[Omitted here is material unrelated to the Middle East.]

Schlesinger: I will be back on Thursday.

Kissinger: Let’s work out a plan for grabbing some Middle East oil if we want.

Schlesinger: Abu Dhabi would give us what we want.

Kissinger: The Shah is cynical enough to discuss this with us.

  1. Source: Ford Library, National Security Adviser, Memoranda of Conversation, Box 2. Secret. The breakfast meeting was held in the White House Map Room.
  2. A November 3 memorandum to Kissinger reported on Sadat’s November 2 meeting with Saudi King Faisal, during which Sadat was very optimistic over the prospects for the success of Kissinger’s forthcoming diplomatic mission to the Middle East. Sadat told Faisal he had finally decided that Kissinger was truly sincere in his desire to be evenhanded toward the Arabs and Israel. The Saudis did not want their oil embargo to be the only weapon in the Arab arsenal, so they were relieved to hear that Syria and Egypt considered themselves to be as strong militarily as they were before the war. The Egyptians were fully prepared to return to a war of attrition strategy if this became necessary. The King approved of maintaining this as an alternative and said he would continue to support and encourage Egypt to sustain a war capability until the Israelis withdrew to the 1967 lines. (National Archives, Nixon Presidential Materials, NSC Files, Kissinger Office Files, Box 139, Country Files, Middle East, Saudi Arabia, [November–December 1973])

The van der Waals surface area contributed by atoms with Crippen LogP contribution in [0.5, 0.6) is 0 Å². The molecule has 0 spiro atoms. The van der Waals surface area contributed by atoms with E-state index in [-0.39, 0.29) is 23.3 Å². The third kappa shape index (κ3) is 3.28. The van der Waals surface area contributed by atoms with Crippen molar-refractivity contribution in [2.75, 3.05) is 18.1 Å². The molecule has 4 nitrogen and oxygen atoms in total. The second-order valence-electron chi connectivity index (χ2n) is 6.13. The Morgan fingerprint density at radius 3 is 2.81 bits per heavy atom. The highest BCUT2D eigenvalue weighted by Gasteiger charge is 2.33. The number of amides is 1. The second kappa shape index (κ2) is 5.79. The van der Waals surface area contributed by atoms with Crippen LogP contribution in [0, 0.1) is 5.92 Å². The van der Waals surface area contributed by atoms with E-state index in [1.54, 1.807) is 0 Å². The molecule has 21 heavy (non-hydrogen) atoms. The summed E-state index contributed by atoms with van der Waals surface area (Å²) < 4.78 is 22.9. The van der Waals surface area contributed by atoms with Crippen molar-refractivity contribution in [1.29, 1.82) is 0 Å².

3. A November 4 report from Jidda noted that Saudi Minister of Defense and Aviation Prince Sultan had stated privately that when meeting with Kissinger King Faisal would take a position demanding maximum Israeli concessions—total withdrawal from Sinai and Gaza, from the West Bank of Jordan, from Jerusalem, and from the Golan Heights—before the Arab oil embargo would be lifted. Once negotiations commenced, however, the King would neither endorse nor oppose any particular settlement. He believed that Egypt, Syria, Jordan, and the Palestinian resistance movement deserved the right to make their own settlements on the basis of their own best interests. (Ibid., Box 40, Kissinger Trip Files, HAK Trip—Mid East, Islamabad, Peking, Tokyo, Seoul, State Cables, Nov. 5–16, 1973 [2 of 2])
  4. The oil embargo was extended to the Netherlands on October 23 because of its assistance to Israel.
  5. November 5.